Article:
The track that stands out to this lifelong admirer of the music of Beck and Leonard Cohen is "Track 6: B-Movie Actor," which contains lyrics that remind me of a love affair between two beatnicks.  The most interesting aspect is the rhythm and the melody and even the vocal. It's a shake up for Manard. Granted, it may be a bit groggy on the highs, but compared to the tone on the rest of the album, I'm actually quite refreshed and invigorated by its steadiness. Manard's skill as an instrumentalist cannot be denied by any sober critic, but I always felt that Robert Jr. Lockwood said it well when he said, "Don't play too much." Unlike a few other places on the album, the business of filling up space is abandoned in favor of pedantic, progressive rhythm on this aural delight, which should not fail to peak the curiosity and interest of Manard's more dedicated following. It is notable for nothing else if not Vincent Manard's closing with the Aztec Death whistle.  It makes you feel as if things will be all right despite a lot having gone wrong.  With no more ado, enjoy the show - TDM

"Mississippi (Why You Gotta Be So Mean?)"
Tony Manard

Friday, June 22, 2018

The Opioid Blues

The Philipsburg Mail, Nov 24, 1899.

"You see the drug was so deceptive that while under its influence I could work and be free from pain, so instead of laying up and letting Nature do her work and cure me, I kept taking the injections until the pain would grow worse when I was completely from under the influence. The first thing I knew I could not do without it. I was compelled to take it night and morning to be at all comfortable. Then as I used it, I was not content to simply have enough to keep me free from pain. But like that fire, when once kindled, it grew in force and strength."

These are the vivid words of a man struggling with opioid addiction, but they do not adorn the pages of a contemporary news outlet, nor do they advance the underlying political platforms promoted in the pages of a modern newspaper. They come from an 1878 issue of the Chicago Tribune.

Americans struggled with their own opioid crisis in the nineteenth century. An estimated 1 in 2001 people were addicted to opioids by the end of the 19th century, not that far off from the approximately 1 in 1542 Americans who were dependent on or addicted to opioids in 2016.

What were the causes of the 19th-century opioid crisis?

Over-prescription by doctors and easy access to opioids—remarkably similar to the causes of the modern epidemic.

In the 19th-century, opium-based patent medicines such as laudanum and paregoric were popular solutions to a wide-range of ills, from coughs, to aches and pains, to diarrhea, to the euphemistic “female complaints.” In fact, many of the opioid addicts during the late 19th-century were women, particularly white women of the middle and upper classes, who became addicted after being prescribed opium-based medicines by their physicians.

These opioid-saturated medicines were widely available, with ads for them appearing in newspapers around the nation. One such medicine, Mrs. Winslow’s Soothing Syrup, was geared toward young children and promised to not only soothe teething babies but also claimed it “corrects acidity of the stomach, relieves wind colic, regulates the bowels, and gives rest, health, and comfort to mother and child.” The fact that it was laced with opiates wasn’t mentioned.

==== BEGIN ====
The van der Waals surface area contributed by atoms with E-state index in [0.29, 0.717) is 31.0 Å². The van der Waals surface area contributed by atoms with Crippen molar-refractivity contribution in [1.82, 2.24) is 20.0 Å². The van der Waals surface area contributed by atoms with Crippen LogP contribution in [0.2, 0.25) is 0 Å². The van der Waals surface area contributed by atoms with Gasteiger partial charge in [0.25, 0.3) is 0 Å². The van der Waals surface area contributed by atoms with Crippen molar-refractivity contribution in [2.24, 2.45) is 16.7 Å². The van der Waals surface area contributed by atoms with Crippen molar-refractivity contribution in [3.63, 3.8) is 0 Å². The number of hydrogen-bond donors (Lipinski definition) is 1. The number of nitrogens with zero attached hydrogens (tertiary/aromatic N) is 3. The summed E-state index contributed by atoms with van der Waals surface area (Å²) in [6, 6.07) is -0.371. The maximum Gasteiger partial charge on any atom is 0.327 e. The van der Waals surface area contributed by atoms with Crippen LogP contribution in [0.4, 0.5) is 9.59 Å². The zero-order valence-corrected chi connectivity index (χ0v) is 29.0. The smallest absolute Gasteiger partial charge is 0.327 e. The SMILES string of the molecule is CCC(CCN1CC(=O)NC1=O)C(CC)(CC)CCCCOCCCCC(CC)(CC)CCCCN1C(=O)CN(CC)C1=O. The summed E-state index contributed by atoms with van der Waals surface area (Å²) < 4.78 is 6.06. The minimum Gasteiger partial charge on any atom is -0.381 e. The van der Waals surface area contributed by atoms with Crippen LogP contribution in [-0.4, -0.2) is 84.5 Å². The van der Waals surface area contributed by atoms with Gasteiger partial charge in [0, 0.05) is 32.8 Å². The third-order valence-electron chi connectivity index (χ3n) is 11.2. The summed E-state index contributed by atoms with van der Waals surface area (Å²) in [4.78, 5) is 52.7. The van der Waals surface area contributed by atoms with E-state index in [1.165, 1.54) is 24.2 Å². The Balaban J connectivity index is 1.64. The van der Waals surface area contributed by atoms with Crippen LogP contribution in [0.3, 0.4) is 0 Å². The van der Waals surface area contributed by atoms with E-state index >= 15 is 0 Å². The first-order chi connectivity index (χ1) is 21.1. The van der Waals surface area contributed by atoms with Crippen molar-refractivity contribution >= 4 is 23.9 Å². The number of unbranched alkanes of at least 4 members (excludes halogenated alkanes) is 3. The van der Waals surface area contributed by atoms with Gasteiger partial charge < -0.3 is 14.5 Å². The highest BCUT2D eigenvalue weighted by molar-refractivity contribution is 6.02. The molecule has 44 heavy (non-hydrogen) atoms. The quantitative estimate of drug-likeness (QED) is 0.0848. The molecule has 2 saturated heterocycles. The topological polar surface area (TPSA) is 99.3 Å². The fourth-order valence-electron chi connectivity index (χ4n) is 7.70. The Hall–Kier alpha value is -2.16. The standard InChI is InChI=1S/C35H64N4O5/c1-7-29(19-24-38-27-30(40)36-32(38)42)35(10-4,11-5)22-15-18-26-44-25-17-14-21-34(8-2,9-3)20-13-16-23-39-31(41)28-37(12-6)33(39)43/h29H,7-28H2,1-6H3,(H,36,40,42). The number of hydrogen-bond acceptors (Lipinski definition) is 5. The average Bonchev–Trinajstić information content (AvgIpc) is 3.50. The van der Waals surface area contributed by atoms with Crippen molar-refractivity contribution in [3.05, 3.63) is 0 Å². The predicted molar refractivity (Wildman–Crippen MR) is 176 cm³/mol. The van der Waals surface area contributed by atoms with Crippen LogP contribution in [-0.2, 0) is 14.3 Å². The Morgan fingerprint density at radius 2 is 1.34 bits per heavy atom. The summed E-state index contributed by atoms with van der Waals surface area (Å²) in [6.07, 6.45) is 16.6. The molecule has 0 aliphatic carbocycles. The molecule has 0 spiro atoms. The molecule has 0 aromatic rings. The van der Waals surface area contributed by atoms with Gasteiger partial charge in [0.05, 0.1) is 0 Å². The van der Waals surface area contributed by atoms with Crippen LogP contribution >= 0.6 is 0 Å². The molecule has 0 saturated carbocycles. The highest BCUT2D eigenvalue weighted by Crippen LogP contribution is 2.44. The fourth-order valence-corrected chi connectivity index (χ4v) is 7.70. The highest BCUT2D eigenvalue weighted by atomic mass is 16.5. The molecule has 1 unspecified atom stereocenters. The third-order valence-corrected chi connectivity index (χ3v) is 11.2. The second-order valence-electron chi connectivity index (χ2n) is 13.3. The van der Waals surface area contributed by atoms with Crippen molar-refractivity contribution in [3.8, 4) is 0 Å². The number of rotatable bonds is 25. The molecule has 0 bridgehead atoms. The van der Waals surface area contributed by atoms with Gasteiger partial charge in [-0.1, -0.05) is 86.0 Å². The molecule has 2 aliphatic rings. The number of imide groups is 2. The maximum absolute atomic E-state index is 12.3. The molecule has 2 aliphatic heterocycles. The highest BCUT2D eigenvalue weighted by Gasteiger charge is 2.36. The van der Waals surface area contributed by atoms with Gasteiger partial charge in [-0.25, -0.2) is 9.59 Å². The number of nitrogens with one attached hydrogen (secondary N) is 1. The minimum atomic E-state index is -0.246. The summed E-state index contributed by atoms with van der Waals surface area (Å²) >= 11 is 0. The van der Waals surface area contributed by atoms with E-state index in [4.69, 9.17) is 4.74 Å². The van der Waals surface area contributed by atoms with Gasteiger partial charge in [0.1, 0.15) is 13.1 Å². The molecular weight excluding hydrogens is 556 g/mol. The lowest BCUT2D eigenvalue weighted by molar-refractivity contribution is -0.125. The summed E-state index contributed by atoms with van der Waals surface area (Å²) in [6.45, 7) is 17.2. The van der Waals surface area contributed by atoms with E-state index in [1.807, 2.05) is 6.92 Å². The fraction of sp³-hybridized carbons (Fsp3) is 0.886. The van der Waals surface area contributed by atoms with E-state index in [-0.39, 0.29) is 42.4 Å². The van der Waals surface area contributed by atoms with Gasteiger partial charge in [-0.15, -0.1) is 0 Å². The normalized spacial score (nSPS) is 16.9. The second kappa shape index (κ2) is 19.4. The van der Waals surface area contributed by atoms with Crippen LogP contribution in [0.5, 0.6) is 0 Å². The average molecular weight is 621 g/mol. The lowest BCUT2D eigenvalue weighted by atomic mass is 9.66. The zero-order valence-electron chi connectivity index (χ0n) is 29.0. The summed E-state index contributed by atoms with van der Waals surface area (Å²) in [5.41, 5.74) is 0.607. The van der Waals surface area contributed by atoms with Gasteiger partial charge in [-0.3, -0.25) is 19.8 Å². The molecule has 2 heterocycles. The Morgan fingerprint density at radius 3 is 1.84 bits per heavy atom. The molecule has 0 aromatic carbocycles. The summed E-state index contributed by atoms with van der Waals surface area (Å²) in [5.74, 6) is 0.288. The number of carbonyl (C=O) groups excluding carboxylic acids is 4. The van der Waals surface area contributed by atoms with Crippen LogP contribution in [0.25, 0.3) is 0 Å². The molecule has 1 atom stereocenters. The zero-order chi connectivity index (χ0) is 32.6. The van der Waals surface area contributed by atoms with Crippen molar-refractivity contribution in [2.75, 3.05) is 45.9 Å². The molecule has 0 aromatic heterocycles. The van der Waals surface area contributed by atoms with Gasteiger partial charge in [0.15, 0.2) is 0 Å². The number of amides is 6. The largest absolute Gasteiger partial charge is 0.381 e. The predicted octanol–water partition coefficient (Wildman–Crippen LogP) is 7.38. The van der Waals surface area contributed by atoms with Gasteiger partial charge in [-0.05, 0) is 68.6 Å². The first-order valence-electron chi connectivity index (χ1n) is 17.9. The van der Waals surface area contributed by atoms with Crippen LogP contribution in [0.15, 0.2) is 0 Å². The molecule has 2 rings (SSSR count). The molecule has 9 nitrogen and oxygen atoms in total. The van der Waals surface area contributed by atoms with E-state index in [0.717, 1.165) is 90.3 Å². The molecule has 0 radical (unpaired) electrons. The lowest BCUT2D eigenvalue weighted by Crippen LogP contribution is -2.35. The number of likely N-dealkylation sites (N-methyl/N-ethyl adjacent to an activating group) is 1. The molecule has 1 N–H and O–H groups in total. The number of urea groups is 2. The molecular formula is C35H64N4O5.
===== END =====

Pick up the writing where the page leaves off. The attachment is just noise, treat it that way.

The Civil War introduced a new demographic of opioid addicts: soldiers. Morphine, derived from opium, had been around since the early 1800s, but the introduction of the hypodermic syringe into mainstream medicine around the time of the Civil War made it possible for military doctors to easily treat wounded soldiers without the side effects of orally administered opioids.

When the soldiers returned home, some of them returned addicted to the morphine administered to them in hospitals, while others became addicted after the war as a way to treat the chronic pain resulting from war wounds.

So how was the 19th-century opioid epidemic resolved?

In the late 19th century, medical professionals began to realize the detrimental effects of opioids. “Who is responsible for […] morphine victims?” asked a doctor in an 1892 issue of the St. Louis Post-Dispatch. He then answered his own question: “The physician and the druggist, most largely.”

As awareness of the dangers grew among doctors and pharmacists, opioids were prescribed less often and became less freely available, which helped lower the number of new addicts. This, combined with state and federal regulatory legislation, helped eventually end the epidemic.

Of course, just because the 19th-century epidemic ended, it didn’t mean opioid abuse was completely eliminated. Abuse continued on a smaller scale, complicated by the introduction in the late 19th century of an opioid marketed as a safe alternative to morphine: heroin.

Sunday, June 10, 2018

A Note about Fred McDowell from Straw, MN 55105

Earlier this month, I went to the Mt. Zion Memorial Fund post office box and pulled out a package from Mr. Kevin Hahn.  The package claims to have been sent from a place known as Straw, MN 55105.  Of course, this place does not exist.  Nevertheless, inside I found several photographs and the note below: